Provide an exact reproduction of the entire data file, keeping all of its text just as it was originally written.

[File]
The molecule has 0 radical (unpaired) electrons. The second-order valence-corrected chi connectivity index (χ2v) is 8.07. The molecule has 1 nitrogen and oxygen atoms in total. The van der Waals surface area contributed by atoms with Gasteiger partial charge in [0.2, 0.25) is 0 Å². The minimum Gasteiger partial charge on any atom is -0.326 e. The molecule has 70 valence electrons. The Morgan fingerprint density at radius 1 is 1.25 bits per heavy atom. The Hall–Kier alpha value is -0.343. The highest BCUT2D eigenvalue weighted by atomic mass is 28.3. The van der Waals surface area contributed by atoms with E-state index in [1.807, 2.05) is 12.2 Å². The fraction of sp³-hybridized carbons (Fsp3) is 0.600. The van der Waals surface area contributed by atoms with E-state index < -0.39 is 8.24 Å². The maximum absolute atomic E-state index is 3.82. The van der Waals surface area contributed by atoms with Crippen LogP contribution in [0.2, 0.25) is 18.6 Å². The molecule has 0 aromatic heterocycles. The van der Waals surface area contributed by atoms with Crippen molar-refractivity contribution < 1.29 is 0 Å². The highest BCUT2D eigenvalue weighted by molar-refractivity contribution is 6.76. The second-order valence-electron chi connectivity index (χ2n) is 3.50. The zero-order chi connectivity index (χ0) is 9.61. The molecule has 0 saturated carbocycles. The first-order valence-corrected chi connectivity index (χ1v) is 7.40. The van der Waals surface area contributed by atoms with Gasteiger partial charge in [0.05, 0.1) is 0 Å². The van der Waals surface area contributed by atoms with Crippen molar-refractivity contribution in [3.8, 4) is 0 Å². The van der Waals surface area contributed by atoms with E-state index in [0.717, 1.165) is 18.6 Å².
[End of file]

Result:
The molecule has 0 radical (unpaired) electrons. The second-order valence-corrected chi connectivity index (χ2v) is 8.07. The molecule has 1 nitrogen and oxygen atoms in total. The van der Waals surface area contributed by atoms with Gasteiger partial charge in [0.2, 0.25) is 0 Å². The minimum Gasteiger partial charge on any atom is -0.326 e. The molecule has 70 valence electrons. The Morgan fingerprint density at radius 1 is 1.25 bits per heavy atom. The Hall–Kier alpha value is -0.343. The highest BCUT2D eigenvalue weighted by atomic mass is 28.3. The van der Waals surface area contributed by atoms with E-state index in [1.807, 2.05) is 12.2 Å². The fraction of sp³-hybridized carbons (Fsp3) is 0.600. The van der Waals surface area contributed by atoms with E-state index < -0.39 is 8.24 Å². The maximum absolute atomic E-state index is 3.82. The van der Waals surface area contributed by atoms with Crippen LogP contribution in [0.2, 0.25) is 18.6 Å². The molecule has 0 aromatic heterocycles. The van der Waals surface area contributed by atoms with Crippen molar-refractivity contribution < 1.29 is 0 Å². The highest BCUT2D eigenvalue weighted by molar-refractivity contribution is 6.76. The second-order valence-electron chi connectivity index (χ2n) is 3.50. The zero-order chi connectivity index (χ0) is 9.61. The molecule has 0 saturated carbocycles. The first-order valence-corrected chi connectivity index (χ1v) is 7.40. The van der Waals surface area contributed by atoms with Gasteiger partial charge in [0.05, 0.1) is 0 Å². The van der Waals surface area contributed by atoms with Crippen molar-refractivity contribution in [3.8, 4) is 0 Å². The van der Waals surface area contributed by atoms with E-state index in [0.717, 1.165) is 18.6 Å².